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SteamWorld Dig Review

I never really played any “mining games” quite like Image & Form’s SteamWorld Dig before I decided to download the eShop title, but a few rosy critiques and comparisons to the Metroid series convinced me to take the plunge. I quickly found out that SteamWorld Dig is one of the eShop’s brightest gems and best downloadable platformers on the market.

SteamWorld Dig takes the idea of working your way deep underground, mining for precious ore and materials – and selling your loot – and then combines it all with the platforming/exploration-based design of the side-scrolling Metroid titles. The idea works brilliantly. With some gorgeous sprite-based visuals and stylish aesthetics working in its favor, SteamWorld emerges as one of the eShop’s brightest gems.

You play as Rusty, a steam-punk robot who inherits his uncle’s mine in the Wild West town of Tumbleton. From the beginning, Rusty is tasked with saving the town and its inhabitants by using his digging abilities to mine deep below the surface. Armed with his trusty pickaxe, he must obtain precious ore and other materials, which can be taken back to town and sold for cash.

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The concept of SteamWorld Dig sounds a lot more repetitive and a lot less entertaining on paper than it is to actually play. Basically, you spend a great deal of time hacking away at rocky walls, creating tunnels and platforms to navigate the seemingly-endless underground area beneath Tumbleton. Like most mining games, you’ll frequently resurface to sell all of the loot you’ve acquired during each digging effort.

This is partially where the Metroid-style platforming and backtracking comes into play, as you often need to retrace your steps in order to avoid potential hazards and restock or heal Rusty. If you don’t make it back to Tumbleton before Rusty’s lantern supply is depleted, it becomes very difficult to see. In these situations, it is easier to be taken out by all of the dangers underground rather than playing blindly. Fortunately, even though you drop all of your loot when you’re knocked out, you can return to the area and pick up your haul as long as your inventory isn’t already refilled with ore.

Throughout the game, Rusty explores various caverns and caves, eventually reaching some pretty futuristic-looking areas. Again, there are all kinds of obstacles and hazards hidden below: spike pits and radioactive pools of liquid, subterranean monsters, and explosive barrels, just to name a few. In another throwback to Metroid, there are hidden areas filled with valuable gems and collectible orbs, which are necessary to purchase some of the best upgrades in the game. For example, there are certain points where teleporters are available to quickly return to Tumbleton, but you can also buy a portable one in case you need to immediately escape the underground.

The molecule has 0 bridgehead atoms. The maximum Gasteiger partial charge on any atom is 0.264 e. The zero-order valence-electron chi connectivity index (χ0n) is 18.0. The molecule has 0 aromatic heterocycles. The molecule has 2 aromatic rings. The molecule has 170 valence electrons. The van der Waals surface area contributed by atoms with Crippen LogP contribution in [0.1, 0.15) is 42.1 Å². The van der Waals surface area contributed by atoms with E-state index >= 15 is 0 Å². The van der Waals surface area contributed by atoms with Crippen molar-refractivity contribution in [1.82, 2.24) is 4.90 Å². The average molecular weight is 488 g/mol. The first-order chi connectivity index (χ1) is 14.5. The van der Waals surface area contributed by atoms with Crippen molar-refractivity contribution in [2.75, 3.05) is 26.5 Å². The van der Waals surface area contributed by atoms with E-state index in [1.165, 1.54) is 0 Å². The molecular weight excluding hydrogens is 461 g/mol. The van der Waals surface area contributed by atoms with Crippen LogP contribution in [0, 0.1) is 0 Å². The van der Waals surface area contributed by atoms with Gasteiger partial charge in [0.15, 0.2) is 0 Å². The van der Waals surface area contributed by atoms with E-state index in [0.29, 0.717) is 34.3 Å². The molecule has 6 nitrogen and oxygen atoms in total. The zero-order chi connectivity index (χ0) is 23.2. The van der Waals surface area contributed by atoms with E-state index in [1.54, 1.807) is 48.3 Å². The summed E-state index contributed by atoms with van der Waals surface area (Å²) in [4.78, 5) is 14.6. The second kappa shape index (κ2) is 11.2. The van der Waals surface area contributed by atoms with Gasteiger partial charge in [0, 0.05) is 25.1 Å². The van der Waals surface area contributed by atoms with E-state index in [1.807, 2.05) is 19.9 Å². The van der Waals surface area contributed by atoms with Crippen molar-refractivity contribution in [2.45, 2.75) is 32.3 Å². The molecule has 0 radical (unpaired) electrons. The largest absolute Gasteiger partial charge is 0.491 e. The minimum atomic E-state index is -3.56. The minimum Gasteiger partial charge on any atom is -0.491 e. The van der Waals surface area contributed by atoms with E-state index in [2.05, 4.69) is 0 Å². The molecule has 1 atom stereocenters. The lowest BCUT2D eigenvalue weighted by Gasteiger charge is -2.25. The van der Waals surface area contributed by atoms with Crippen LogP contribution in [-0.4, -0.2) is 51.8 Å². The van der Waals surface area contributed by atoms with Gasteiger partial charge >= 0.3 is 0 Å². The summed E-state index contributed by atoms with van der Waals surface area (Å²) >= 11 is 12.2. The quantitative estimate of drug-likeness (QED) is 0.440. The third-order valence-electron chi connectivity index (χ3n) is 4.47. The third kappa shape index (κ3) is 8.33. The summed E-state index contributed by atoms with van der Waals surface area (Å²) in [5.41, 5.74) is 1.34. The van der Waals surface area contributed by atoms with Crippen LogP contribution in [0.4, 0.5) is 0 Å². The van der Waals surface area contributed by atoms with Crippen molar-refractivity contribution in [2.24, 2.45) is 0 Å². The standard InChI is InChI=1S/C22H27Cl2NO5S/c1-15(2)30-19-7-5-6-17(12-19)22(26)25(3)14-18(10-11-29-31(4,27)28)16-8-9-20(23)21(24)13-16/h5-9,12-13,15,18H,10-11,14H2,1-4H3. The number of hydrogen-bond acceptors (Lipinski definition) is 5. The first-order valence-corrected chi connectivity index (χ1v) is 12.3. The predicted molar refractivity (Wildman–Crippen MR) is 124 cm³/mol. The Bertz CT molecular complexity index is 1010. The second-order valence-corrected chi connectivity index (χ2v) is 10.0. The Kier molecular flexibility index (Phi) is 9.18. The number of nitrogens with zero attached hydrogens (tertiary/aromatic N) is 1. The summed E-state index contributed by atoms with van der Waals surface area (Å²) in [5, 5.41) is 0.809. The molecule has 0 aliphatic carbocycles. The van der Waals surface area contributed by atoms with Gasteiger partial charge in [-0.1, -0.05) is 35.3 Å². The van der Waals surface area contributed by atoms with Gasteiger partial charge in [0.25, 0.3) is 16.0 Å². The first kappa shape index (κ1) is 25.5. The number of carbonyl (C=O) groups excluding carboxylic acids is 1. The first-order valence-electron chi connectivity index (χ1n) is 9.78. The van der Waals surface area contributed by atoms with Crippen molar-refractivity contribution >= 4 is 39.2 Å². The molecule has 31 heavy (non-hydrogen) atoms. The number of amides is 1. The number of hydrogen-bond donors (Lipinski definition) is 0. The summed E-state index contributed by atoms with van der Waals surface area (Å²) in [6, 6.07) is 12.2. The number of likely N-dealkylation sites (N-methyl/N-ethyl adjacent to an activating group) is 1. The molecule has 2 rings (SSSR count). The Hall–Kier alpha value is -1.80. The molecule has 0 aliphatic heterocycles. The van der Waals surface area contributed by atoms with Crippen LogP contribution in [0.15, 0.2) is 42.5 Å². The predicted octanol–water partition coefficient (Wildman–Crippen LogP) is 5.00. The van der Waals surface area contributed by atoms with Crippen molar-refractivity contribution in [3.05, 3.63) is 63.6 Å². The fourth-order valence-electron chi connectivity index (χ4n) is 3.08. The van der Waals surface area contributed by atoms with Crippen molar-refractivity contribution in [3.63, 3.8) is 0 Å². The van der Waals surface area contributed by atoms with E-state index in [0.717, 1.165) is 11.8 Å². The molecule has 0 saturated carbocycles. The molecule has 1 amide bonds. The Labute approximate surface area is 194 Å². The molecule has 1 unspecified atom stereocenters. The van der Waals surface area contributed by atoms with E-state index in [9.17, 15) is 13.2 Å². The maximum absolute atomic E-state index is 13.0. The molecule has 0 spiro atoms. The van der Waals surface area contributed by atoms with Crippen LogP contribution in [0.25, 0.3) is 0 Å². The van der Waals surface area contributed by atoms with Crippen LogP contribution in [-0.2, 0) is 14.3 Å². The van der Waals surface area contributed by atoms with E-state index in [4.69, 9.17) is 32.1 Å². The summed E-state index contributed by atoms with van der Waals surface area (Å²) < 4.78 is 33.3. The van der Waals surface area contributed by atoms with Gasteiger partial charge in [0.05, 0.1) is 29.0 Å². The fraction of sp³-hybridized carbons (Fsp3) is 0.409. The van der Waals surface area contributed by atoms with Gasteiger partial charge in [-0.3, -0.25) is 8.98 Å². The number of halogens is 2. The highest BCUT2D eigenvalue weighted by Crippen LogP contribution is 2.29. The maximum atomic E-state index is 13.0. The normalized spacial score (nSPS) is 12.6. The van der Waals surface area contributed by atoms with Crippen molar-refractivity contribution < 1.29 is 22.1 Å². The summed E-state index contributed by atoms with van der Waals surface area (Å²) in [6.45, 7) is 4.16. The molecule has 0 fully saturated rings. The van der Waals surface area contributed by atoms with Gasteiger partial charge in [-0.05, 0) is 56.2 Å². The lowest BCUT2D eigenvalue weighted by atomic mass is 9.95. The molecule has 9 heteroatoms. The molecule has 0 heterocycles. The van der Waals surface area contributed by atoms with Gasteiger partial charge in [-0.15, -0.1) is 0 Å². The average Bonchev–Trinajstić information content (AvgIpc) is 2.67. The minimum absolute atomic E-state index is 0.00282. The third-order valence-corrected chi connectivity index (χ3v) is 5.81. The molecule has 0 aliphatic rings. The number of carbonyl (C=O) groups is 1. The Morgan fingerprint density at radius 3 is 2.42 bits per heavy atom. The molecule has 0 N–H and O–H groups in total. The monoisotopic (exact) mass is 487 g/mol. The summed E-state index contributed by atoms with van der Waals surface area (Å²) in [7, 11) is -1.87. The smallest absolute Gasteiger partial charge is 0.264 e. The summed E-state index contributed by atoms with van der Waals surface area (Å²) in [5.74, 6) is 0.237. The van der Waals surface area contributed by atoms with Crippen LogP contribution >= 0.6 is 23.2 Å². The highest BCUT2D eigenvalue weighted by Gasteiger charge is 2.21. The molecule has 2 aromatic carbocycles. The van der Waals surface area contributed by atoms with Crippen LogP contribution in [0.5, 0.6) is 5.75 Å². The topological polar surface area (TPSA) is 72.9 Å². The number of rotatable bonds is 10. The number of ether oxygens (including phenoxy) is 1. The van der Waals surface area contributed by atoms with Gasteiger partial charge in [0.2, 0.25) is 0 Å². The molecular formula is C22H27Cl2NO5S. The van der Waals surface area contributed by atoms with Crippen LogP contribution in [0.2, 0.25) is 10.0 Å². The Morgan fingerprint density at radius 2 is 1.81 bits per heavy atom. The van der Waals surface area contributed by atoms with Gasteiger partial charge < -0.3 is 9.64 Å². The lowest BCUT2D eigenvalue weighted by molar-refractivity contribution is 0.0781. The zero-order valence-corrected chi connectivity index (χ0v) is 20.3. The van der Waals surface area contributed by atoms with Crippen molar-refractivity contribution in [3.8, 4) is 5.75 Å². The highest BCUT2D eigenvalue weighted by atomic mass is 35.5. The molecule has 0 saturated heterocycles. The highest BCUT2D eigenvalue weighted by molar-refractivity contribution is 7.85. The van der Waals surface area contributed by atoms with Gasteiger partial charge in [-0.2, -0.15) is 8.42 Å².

In addition to all of the upgrades and items that are available for cash, Rusty acquires some special equipment and abilities from venturing into certain areas of the game. These include a drill, which drives through stone quicker than the pickaxe; a steam-based super jump that launches Rusty high into the air; and another steam-based super punch that can quickly blast through several layers of rock. These steam-powered moves are based on Rusty’s water supply, which is depleted any time he uses them. Fortunately, standing in pools of water will quickly resupply you. Along with the lantern supply and health supply, you really have to think ahead, conserve when possible, and plan your return to Tumbleton accordingly. Getting stuck is definitely easy if you’re not careful.

Truth be told, there are a few points of frustration with SteamWorld Dig. First, the back-tracking to Tumbleton is particularly a nuisance at the beginning of the game, when you can’t buy portable teleporters and quickly resurface. The game’s controls are also pretty “slippery” for a platformer, exacerbated by the fact that there is no option to use the D-pad rather than the circle pad for movement. This doesn’t help the occasional combat with enemies, which can often result in taking a lot of damage simply because Rusty slides into them rather than striking them with his pickaxe. Finally, while the 3D effects are pretty solid, SteamWorld doesn’t really take advantage of any other 3DS features. There are no online features, no co-op or competitive modes, no StreetPass, or SpotPass support. The replay value is definitely still there, but sadly it’s a solo-only experience.

Although it may not sound very appealing to constantly dig through layers of rock and backtrack to the surface to sell your loot, the gameplay works. SteamWorld Dig is addicting, rewarding, and highly entertaining. It combines the “mining game” style very well with the focus on platforming and exploration seen in classic Metroid games, providing a satisfying and stylish experience that feels fresh and unique despite its obvious inspirations. For less than ten bucks, it is easily one of the finest eShop games.

This review was proofread with the help of Proofreading Monkey. If you are an author, blogger, or professional writer in need of error-free writing, check out Proofreading Monkey for their affordable proofreading services.